Oncotarget

Research Papers:

PARP1 is required for preserving telomeric integrity but is dispensable for A-NHEJ

Adam Harvey, Nicholas Mielke, Julia W. Grimstead, Rhiannon E. Jones, Thanh Nguyen, Matthew Mueller, Duncan M. Baird and Eric A. Hendrickson _

PDF  |  HTML  |  Supplementary Files  |  How to cite  |  Order a Reprint

Oncotarget. 2018; 9:34821-34837. https://doi.org/10.18632/oncotarget.26201

Metrics: PDF 823 views  |   HTML 2976 views  |   ?  


Abstract

Adam Harvey1, Nicholas Mielke1, Julia W. Grimstead2, Rhiannon E. Jones2, Thanh Nguyen1, Matthew Mueller1, Duncan M. Baird2,* and Eric A. Hendrickson1,*

1Department of Biochemistry, Molecular Biology, and Biophysics, University of Minnesota Medical School, Minneapolis, Minnesota 55455, USA

2Division of Cancer and Genetics, School of Medicine, Cardiff University, Heath Park, Cardiff CF14 4XN, United Kingdom

*Co-senior authors

Correspondence to:

Eric A. Hendrickson, email: hendr064@umn.edu

Keywords: PARP1; gene editing; NHEJ; HDR; telomeres

Received: July 22, 2018     Accepted: September 15, 2018     Published: October 05, 2018

ABSTRACT

Poly-ADP ribose polymerase 1 (PARP1) is clinically important because of its synthetic lethality with breast cancer allele 1 and 2 mutations, which are causative for inherited breast and ovarian cancers. Biochemically, PARP1 is a single-stranded DNA break repair protein that is needed for preserving genomic integrity. In addition, PARP1 has been implicated in a veritable plethora of additional cellular pathways and thus its precise contribution(s) to human biology has remained obscure. To help address this deficiency, we utilized gene editing to construct genetically-null PARP1 human cancer cells. We found a minor role for PARP1 in an alternative form of DNA double-strand break (DSB) repair, but only when these cells were deficient for the classical form of DSB repair. Despite being proficient for DSB repair, however, cell cycle progression defects and elevated endogenous DNA damage signaling were observed. These deficiencies were instead linked to telomere defects, where PARP1-/- cells had short telomeres that co-localized with markers of endogenous DNA damage and were compromised in their ability to escape a telomere-driven crisis. Our data suggest that while PARP1 does not participate significantly in DNA DSB repair itself, it does prevent the incidence of telomeric DSBs, which, in turn, can drive genomic instability.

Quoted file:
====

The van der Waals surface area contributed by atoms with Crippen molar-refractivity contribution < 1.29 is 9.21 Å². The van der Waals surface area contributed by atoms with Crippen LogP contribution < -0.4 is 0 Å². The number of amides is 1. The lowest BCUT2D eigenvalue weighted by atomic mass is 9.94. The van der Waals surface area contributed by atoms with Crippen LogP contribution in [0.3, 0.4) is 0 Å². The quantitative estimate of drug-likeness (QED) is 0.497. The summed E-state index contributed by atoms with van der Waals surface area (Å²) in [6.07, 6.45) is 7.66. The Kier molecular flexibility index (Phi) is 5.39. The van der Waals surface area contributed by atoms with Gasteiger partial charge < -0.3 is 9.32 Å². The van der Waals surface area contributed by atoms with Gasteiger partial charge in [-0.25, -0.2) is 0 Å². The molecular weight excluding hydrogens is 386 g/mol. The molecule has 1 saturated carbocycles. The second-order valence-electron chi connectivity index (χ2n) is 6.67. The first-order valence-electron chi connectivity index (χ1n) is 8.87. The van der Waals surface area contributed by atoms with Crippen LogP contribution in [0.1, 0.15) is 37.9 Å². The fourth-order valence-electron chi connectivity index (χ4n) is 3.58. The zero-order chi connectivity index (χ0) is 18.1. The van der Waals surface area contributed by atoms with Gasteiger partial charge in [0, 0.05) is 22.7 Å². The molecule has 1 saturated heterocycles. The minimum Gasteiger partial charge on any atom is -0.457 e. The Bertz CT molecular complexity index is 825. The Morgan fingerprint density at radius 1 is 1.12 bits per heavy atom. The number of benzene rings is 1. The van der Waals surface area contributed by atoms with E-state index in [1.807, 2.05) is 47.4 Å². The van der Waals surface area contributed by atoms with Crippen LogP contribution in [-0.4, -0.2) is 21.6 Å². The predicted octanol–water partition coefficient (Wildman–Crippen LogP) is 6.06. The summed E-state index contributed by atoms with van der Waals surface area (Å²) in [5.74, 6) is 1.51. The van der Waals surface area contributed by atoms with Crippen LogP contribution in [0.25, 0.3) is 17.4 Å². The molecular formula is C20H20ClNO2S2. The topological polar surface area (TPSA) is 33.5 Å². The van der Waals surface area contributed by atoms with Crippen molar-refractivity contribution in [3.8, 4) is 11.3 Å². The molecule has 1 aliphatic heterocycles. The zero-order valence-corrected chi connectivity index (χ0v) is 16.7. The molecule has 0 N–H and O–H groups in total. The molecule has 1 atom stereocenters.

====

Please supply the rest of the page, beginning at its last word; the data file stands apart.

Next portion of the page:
Creative Commons License All site content, except where otherwise noted, is licensed under a Creative Commons Attribution 3.0 License.
PII: 26201